3D Printed Architectural Model Part 1: Optimize the Design for Print

Article by Dimos Siagoulis updated August 27, 2015


Hello everyone, during the past few weeks I have been working hard on designing an architectural model to be 3D printed and displayed at the Javelin Oakville office. The purpose for this task is to show the capabilities of 3D printing architectural models. In this 3 part series we will review:

Choosing an Architectural Model

When I began the 3D Printed Architectural Model project I went through a few different prototype models before I realized that I’m really not all that creative when it comes to architecture. Upon realization, I did what any unimaginative person would do – I sourced an awesome architectural model on GrabCAD. After receiving permission from the original designer Eduardo Siqueira’s to use his CAD files, I was on my way to 3D printing the model he designed – sort of.

Planned 3D Printed Architectural Model

Eduardo Siqueira’s Architectural model “House Office”

 house office 3house office

Optimize for 3D Printing

As many of us know, 3D printing has both support material, and model material such as ABS. If I were to take this file and put it directly on the printer as is, sure I would save a lot of time but the model wouldn’t look visually appealing. The reason for this is every overhang that you see in the model would need to be supported with support material, and the final print would be limited in colour choices. Knowing this, I spent a day and a half (10 hours total) redesigning the entire model to optimize it for 3D printing.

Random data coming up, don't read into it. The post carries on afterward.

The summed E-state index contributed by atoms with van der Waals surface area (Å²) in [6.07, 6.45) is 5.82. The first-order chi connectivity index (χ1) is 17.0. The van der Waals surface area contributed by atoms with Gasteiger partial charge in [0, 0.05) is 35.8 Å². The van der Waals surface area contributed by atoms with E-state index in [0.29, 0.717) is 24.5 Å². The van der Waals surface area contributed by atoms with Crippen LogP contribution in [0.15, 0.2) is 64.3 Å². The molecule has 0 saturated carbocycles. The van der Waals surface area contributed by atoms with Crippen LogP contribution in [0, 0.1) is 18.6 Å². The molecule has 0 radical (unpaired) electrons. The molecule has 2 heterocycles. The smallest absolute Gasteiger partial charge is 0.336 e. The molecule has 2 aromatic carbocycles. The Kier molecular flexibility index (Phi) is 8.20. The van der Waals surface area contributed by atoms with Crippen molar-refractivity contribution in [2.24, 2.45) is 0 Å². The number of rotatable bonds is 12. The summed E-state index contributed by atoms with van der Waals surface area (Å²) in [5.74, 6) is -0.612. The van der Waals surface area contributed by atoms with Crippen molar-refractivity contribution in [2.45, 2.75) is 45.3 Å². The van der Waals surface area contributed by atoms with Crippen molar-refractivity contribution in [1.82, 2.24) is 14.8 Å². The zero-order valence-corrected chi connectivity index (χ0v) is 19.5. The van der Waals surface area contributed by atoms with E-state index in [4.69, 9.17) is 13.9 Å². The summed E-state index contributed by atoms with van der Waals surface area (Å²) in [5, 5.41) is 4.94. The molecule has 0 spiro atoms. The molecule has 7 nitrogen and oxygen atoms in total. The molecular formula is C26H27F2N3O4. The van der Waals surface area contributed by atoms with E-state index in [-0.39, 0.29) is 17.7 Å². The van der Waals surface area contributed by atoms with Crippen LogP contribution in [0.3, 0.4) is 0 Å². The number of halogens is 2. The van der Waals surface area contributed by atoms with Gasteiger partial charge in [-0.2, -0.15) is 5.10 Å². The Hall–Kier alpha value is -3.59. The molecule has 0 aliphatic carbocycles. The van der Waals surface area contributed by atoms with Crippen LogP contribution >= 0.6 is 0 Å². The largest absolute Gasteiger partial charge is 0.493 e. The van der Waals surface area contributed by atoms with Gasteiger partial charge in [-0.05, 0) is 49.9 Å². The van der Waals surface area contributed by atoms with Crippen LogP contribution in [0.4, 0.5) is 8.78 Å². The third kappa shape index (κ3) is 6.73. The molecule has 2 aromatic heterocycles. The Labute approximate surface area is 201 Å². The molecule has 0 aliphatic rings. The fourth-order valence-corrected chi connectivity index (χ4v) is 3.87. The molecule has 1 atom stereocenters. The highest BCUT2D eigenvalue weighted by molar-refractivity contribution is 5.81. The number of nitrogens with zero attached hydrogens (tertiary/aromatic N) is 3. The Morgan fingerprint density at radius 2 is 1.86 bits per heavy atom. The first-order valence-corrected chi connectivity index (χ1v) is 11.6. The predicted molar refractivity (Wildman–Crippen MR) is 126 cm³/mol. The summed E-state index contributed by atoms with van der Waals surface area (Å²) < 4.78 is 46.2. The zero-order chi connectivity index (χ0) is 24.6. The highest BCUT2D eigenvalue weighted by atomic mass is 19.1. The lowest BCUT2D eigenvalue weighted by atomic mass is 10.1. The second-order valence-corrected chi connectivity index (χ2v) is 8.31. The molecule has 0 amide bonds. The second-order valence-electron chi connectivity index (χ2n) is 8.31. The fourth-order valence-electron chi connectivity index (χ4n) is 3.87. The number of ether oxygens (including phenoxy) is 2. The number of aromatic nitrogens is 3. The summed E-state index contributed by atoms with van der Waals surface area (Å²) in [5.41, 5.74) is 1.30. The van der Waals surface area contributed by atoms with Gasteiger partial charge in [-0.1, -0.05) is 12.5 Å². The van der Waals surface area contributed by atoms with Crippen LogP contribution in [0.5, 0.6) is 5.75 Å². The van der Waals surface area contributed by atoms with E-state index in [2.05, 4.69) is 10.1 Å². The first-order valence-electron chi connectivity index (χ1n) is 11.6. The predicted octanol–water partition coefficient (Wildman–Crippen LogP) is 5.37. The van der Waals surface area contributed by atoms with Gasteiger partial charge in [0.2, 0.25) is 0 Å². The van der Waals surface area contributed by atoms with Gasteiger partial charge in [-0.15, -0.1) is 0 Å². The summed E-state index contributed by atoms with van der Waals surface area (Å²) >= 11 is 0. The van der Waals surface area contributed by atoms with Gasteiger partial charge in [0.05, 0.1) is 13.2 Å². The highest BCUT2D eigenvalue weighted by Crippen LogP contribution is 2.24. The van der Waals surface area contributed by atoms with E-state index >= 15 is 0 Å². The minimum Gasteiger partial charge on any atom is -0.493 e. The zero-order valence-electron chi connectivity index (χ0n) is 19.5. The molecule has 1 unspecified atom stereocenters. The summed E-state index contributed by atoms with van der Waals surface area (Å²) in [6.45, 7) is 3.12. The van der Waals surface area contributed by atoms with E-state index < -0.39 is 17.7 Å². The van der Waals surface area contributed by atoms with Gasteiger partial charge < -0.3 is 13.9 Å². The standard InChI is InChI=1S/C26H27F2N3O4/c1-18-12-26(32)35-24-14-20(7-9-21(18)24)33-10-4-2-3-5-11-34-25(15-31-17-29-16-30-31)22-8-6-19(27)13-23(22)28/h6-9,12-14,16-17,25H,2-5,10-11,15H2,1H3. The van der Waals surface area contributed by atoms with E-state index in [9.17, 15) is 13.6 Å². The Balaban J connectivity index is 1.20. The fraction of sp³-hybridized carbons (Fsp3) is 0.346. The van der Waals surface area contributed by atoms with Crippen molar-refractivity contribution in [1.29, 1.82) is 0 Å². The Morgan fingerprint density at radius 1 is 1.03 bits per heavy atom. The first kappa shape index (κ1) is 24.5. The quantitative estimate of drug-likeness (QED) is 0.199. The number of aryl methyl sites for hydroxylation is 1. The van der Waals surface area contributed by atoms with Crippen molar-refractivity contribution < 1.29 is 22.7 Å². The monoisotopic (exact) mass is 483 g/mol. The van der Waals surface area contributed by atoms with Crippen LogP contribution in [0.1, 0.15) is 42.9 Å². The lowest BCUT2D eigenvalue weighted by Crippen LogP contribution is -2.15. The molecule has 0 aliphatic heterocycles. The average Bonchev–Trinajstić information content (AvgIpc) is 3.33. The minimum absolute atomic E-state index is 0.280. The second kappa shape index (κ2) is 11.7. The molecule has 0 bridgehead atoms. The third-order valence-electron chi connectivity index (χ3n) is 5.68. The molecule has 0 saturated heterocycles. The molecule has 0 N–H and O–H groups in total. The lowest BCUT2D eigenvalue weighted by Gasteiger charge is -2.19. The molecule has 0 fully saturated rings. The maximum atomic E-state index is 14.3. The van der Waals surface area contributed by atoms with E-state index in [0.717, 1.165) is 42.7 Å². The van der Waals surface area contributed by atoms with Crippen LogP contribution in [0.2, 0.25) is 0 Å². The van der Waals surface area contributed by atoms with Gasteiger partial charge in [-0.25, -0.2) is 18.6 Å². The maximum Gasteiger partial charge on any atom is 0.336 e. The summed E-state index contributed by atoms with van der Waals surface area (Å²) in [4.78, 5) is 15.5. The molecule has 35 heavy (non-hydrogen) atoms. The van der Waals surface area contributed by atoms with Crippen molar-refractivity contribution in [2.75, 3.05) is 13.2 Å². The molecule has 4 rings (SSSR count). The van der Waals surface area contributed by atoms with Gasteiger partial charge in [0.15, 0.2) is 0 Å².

Front Elevation of 3D Printed Architectural Model Part

My revision of Eduardo’s Architectural Model which is ready for 3D printing

Side Elevation showing intricate window design

Side Elevation showing intricate window design

Modular modeling to save time and money

I took all of the components and broke them up in assembly format. Each piece now has tabs and slots to allow the parts to fit together cleanly. Not only will the final effect be much more visually appealing, but the total cost will be much lower. We don’t need to waste all of that time and resources on printing support material where it is not needed. Now each part fits flat on the printing tray and can be printed as efficiently as possible.  In the pictures below you can see some examples of how the pieces were designed to fit into each other.

Check out the next blog post in this series to see the model 3D printed!


Component for 3D Printed Architectural Model Part

One half of the second floor. There are tabs and slots throughout the model to allow the model to be assembled.

model 5

model 6

model 7

Base plate to align the model and have a platform to rest on.

Get More Information

To learn more about 3D printing model buildings visit our Architecture industry page for more examples and case studies.

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Dimos Siagoulis

Co-op student from McMaster University on my second work term at Javelin Technologies Inc.